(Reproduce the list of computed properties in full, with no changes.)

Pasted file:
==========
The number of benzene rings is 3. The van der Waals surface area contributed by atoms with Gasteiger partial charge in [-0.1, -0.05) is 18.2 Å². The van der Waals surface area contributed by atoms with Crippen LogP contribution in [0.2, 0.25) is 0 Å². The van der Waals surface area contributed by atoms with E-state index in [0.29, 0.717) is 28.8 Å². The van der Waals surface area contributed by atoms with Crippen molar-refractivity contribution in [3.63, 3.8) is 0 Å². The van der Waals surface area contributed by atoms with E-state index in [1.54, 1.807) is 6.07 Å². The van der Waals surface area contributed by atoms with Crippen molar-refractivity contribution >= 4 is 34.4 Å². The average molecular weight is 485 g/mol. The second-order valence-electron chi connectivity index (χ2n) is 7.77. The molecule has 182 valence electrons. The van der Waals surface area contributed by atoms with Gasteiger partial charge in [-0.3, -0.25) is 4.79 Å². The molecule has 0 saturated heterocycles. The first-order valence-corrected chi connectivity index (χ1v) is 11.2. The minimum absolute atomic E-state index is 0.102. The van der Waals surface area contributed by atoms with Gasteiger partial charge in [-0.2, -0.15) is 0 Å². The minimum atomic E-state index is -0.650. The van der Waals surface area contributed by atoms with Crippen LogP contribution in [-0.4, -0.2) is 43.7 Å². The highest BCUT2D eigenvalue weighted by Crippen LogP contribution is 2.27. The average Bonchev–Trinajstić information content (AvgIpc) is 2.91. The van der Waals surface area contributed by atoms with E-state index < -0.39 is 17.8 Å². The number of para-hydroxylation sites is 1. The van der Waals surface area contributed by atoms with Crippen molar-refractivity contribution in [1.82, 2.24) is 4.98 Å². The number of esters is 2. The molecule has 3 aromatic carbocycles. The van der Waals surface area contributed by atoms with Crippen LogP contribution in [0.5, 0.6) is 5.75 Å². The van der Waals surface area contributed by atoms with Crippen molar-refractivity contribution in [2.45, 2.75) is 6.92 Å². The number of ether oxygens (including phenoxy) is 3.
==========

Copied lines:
The number of benzene rings is 3. The van der Waals surface area contributed by atoms with Gasteiger partial charge in [-0.1, -0.05) is 18.2 Å². The van der Waals surface area contributed by atoms with Crippen LogP contribution in [0.2, 0.25) is 0 Å². The van der Waals surface area contributed by atoms with E-state index in [0.29, 0.717) is 28.8 Å². The van der Waals surface area contributed by atoms with Crippen molar-refractivity contribution in [3.63, 3.8) is 0 Å². The van der Waals surface area contributed by atoms with E-state index in [1.54, 1.807) is 6.07 Å². The van der Waals surface area contributed by atoms with Crippen molar-refractivity contribution >= 4 is 34.4 Å². The average molecular weight is 485 g/mol. The second-order valence-electron chi connectivity index (χ2n) is 7.77. The molecule has 182 valence electrons. The van der Waals surface area contributed by atoms with Gasteiger partial charge in [-0.3, -0.25) is 4.79 Å². The molecule has 0 saturated heterocycles. The first-order valence-corrected chi connectivity index (χ1v) is 11.2. The minimum absolute atomic E-state index is 0.102. The van der Waals surface area contributed by atoms with Gasteiger partial charge in [-0.2, -0.15) is 0 Å². The minimum atomic E-state index is -0.650. The van der Waals surface area contributed by atoms with Crippen LogP contribution in [-0.4, -0.2) is 43.7 Å². The highest BCUT2D eigenvalue weighted by Crippen LogP contribution is 2.27. The average Bonchev–Trinajstić information content (AvgIpc) is 2.91. The van der Waals surface area contributed by atoms with E-state index < -0.39 is 17.8 Å². The number of para-hydroxylation sites is 1. The van der Waals surface area contributed by atoms with Crippen molar-refractivity contribution in [1.82, 2.24) is 4.98 Å². The number of esters is 2. The molecule has 3 aromatic carbocycles. The van der Waals surface area contributed by atoms with Crippen LogP contribution in [0.5, 0.6) is 5.75 Å². The van der Waals surface area contributed by atoms with Crippen molar-refractivity contribution in [2.45, 2.75) is 6.92 Å². The number of ether oxygens (including phenoxy) is 3.